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Tuesday, April 11, 2017

The Mountain Kingdom: Part 3

You can read my first two posts about our trip to Lesotho here and here.

After the visit to the sangoma, the village tour continued. We were led inside a building where some kind of village council meeting was taking place. Adam said the topic that the council was discussing had something to do with finances needed so that a funeral could be held. I wasn't able to take any photos of the meeting but there were about 12-15 women sitting in a circle on the floor of a dark, one room building. A few of the women had babies with them. Even though it was a warm and sunny day, all of the women were wearing lots of clothing including long skirts, long sleeve shirts and in some cases blankets. The Basotho shepherds that we saw also were wearing blankets even in the hot daytime sun. I am not sure why. 

We left the women to their meeting and drove a bit further down the road to visit a shebeen. A shebeen is a place where beer is brewed. In the past shebeen referred to an unlicensed and often illegal establishment selling alcohol but these days a lot of shebeens are legitimate businesses, although the one we visited may not have been. I have wanted to taste homemade sorghum beer for a while and finally I had my chance.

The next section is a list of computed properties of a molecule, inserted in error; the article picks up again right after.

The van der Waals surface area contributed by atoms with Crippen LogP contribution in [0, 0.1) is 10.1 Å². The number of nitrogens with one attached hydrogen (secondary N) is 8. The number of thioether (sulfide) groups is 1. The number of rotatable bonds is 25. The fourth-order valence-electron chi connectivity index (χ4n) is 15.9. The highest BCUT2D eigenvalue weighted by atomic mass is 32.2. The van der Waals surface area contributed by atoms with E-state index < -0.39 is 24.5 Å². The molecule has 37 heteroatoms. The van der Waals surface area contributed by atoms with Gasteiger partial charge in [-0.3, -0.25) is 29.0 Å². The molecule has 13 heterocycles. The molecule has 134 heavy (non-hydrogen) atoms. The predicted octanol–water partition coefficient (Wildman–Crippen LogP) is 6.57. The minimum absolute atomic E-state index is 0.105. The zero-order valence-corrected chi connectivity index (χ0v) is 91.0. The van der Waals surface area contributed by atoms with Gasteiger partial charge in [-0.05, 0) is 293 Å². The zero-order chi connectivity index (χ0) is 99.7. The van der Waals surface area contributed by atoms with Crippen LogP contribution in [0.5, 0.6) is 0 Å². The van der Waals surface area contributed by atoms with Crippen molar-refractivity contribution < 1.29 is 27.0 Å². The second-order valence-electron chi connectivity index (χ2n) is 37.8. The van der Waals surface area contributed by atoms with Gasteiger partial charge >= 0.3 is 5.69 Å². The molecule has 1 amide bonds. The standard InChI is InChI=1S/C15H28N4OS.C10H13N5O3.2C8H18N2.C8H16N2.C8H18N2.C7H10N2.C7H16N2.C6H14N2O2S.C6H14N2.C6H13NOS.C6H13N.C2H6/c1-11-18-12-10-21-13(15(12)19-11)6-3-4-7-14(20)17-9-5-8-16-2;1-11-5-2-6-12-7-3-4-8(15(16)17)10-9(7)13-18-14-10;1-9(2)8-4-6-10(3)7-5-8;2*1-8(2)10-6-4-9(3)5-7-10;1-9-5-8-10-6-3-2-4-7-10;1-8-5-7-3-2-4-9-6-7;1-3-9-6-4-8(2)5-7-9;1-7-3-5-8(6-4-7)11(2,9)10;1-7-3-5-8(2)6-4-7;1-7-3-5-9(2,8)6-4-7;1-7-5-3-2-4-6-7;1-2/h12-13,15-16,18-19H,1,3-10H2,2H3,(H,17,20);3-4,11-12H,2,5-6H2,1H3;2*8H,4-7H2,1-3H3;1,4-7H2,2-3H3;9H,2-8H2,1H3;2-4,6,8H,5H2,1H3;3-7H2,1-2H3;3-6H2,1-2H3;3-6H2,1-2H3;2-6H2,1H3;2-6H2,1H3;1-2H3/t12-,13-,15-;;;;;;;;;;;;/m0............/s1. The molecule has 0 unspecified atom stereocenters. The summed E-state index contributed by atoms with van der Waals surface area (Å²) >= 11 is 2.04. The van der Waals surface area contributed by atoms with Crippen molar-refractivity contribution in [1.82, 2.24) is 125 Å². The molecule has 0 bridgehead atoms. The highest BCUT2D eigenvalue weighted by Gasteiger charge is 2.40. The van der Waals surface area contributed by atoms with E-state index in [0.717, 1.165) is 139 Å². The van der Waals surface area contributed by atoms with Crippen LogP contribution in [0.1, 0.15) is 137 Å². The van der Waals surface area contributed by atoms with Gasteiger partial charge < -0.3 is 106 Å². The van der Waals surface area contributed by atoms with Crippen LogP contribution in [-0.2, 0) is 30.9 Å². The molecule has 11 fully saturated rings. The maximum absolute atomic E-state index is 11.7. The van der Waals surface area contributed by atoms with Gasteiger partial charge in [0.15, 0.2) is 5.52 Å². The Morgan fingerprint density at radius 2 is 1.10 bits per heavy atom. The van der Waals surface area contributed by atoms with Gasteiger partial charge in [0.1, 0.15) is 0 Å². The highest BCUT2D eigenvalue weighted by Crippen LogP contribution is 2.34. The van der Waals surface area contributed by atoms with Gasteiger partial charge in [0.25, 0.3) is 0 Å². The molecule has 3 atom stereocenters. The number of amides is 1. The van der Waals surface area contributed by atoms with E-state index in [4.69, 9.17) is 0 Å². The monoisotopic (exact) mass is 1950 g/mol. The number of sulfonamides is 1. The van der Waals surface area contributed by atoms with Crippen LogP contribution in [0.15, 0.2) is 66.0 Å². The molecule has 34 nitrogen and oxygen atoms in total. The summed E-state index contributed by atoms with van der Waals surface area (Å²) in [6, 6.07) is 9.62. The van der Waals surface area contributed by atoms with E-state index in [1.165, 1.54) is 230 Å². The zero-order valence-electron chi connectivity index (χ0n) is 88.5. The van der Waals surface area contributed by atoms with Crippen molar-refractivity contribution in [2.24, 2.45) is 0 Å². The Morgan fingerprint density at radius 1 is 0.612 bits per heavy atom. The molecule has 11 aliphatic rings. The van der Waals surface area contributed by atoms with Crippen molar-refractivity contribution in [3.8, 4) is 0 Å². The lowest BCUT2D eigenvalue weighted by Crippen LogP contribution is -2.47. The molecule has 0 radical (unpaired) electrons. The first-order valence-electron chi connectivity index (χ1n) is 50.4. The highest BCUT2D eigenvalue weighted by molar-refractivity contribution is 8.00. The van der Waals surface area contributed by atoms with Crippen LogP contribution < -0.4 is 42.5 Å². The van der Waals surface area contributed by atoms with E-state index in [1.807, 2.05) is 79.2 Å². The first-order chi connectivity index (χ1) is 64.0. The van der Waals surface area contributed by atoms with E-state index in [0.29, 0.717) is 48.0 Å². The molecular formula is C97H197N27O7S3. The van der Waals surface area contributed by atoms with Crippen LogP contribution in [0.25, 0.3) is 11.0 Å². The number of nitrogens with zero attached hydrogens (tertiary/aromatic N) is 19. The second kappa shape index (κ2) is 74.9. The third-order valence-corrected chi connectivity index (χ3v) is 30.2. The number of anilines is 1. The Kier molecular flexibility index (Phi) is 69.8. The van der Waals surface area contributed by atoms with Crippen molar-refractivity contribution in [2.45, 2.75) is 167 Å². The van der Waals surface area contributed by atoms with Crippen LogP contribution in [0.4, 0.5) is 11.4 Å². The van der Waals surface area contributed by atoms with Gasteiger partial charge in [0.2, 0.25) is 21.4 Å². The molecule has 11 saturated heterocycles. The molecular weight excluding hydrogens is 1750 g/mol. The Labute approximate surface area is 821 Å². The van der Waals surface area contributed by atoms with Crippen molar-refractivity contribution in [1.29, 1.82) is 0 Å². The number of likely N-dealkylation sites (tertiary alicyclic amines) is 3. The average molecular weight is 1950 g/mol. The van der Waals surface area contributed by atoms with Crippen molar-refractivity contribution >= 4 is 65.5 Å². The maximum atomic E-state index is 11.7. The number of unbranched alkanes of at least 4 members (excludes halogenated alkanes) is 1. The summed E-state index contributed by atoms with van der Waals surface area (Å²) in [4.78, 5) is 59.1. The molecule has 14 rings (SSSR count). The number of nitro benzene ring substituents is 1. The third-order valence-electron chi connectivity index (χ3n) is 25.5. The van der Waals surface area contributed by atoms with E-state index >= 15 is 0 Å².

Sorghum close up.

From a distance the sorghum plants look like corn.


My parents and me outside the shebeen/cafe.
Sorghum grain.


Adam tasting the sorghum beer. He told us that he was "scared" of sorghum beer because the amount of alcohol in it varies greatly from batch to batch and one could never be quite sure how strong it would be. I read on another website that the alcohol content can vary between 1% and 8%.
Brewing the beer and stirring it with a huge stick. Photo credit to my mom. 
The sorghum beer is light in colour but cloudy. It did not have a strong alcohol taste but it was very sour. I thought it tasted a little like grapefruit juice. I only had one sip but I didn't hate it and would certainly be open to trying it again if and when the opportunity presents itself. 

The rest of the weekend in Lesotho was spent hiking, horseback riding and enjoying the scenery. If you ever have the chance to visit Lesotho, I recommend staying at the Maliba Lodge. It wasn't perfect as there was an incident when we were served raw meatballs (in fairness they were cooked on the outside) but other than that the food was good, the setting was spectacular and the rooms were clean. And if it's good enough for Prince Harry and King Letsie III, it's good enough for us. 



The hike to black pool. 
My horse was named Pinky. She was a chestnut and she did have a pink hue. She was a great horse very chilled and steady.
Pinky close up. 
Meghan's horse, Bullet (left) and Pinky sharing a drink.
Our horseback riding guides were named Joseph and Justice. 
Joseph crafted himself a hat out of branches to protect himself from the sun. 


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Hello and thank you for taking an interest in my blog. This blog tells the story of some big life changes. First, my husband and I have just moved to Geneva, Switzerland for a few months following a few years of living in Johannesburg, South Africa. The two places could not be more different. I'm excited to share our adventures, challenges and insights with you! My thoughts and opinions are my own.